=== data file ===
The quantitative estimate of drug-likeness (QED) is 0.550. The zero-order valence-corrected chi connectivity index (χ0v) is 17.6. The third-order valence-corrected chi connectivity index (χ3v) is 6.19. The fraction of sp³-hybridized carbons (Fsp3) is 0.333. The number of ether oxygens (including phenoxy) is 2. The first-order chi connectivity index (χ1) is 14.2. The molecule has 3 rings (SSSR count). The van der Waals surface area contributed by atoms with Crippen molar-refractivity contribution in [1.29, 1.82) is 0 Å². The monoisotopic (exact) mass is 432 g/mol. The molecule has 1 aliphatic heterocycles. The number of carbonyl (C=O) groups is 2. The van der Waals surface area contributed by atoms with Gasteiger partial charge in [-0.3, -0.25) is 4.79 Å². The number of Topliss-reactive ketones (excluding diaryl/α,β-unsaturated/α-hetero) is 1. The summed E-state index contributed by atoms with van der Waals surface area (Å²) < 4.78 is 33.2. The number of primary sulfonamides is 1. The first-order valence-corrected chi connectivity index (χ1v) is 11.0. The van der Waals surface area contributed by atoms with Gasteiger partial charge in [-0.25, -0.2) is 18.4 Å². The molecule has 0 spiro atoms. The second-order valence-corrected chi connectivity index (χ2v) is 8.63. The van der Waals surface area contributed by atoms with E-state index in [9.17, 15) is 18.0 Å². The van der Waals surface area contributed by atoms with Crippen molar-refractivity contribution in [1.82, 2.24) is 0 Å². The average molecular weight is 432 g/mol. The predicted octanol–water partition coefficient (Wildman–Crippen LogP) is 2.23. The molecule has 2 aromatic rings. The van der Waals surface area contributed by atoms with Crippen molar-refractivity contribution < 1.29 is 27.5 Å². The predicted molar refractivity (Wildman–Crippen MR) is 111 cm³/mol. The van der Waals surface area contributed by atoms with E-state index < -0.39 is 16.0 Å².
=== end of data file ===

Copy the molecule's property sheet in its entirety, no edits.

The quantitative estimate of drug-likeness (QED) is 0.550. The zero-order valence-corrected chi connectivity index (χ0v) is 17.6. The third-order valence-corrected chi connectivity index (χ3v) is 6.19. The fraction of sp³-hybridized carbons (Fsp3) is 0.333. The number of ether oxygens (including phenoxy) is 2. The first-order chi connectivity index (χ1) is 14.2. The molecule has 3 rings (SSSR count). The van der Waals surface area contributed by atoms with Crippen molar-refractivity contribution in [1.29, 1.82) is 0 Å². The monoisotopic (exact) mass is 432 g/mol. The molecule has 1 aliphatic heterocycles. The number of carbonyl (C=O) groups is 2. The van der Waals surface area contributed by atoms with Gasteiger partial charge in [-0.3, -0.25) is 4.79 Å². The number of Topliss-reactive ketones (excluding diaryl/α,β-unsaturated/α-hetero) is 1. The summed E-state index contributed by atoms with van der Waals surface area (Å²) < 4.78 is 33.2. The number of primary sulfonamides is 1. The first-order valence-corrected chi connectivity index (χ1v) is 11.0. The van der Waals surface area contributed by atoms with Gasteiger partial charge in [-0.25, -0.2) is 18.4 Å². The molecule has 0 spiro atoms. The second-order valence-corrected chi connectivity index (χ2v) is 8.63. The van der Waals surface area contributed by atoms with E-state index in [9.17, 15) is 18.0 Å². The van der Waals surface area contributed by atoms with Crippen molar-refractivity contribution in [1.82, 2.24) is 0 Å². The average molecular weight is 432 g/mol. The predicted octanol–water partition coefficient (Wildman–Crippen LogP) is 2.23. The molecule has 2 aromatic rings. The van der Waals surface area contributed by atoms with Crippen molar-refractivity contribution < 1.29 is 27.5 Å². The predicted molar refractivity (Wildman–Crippen MR) is 111 cm³/mol. The van der Waals surface area contributed by atoms with E-state index < -0.39 is 16.0 Å².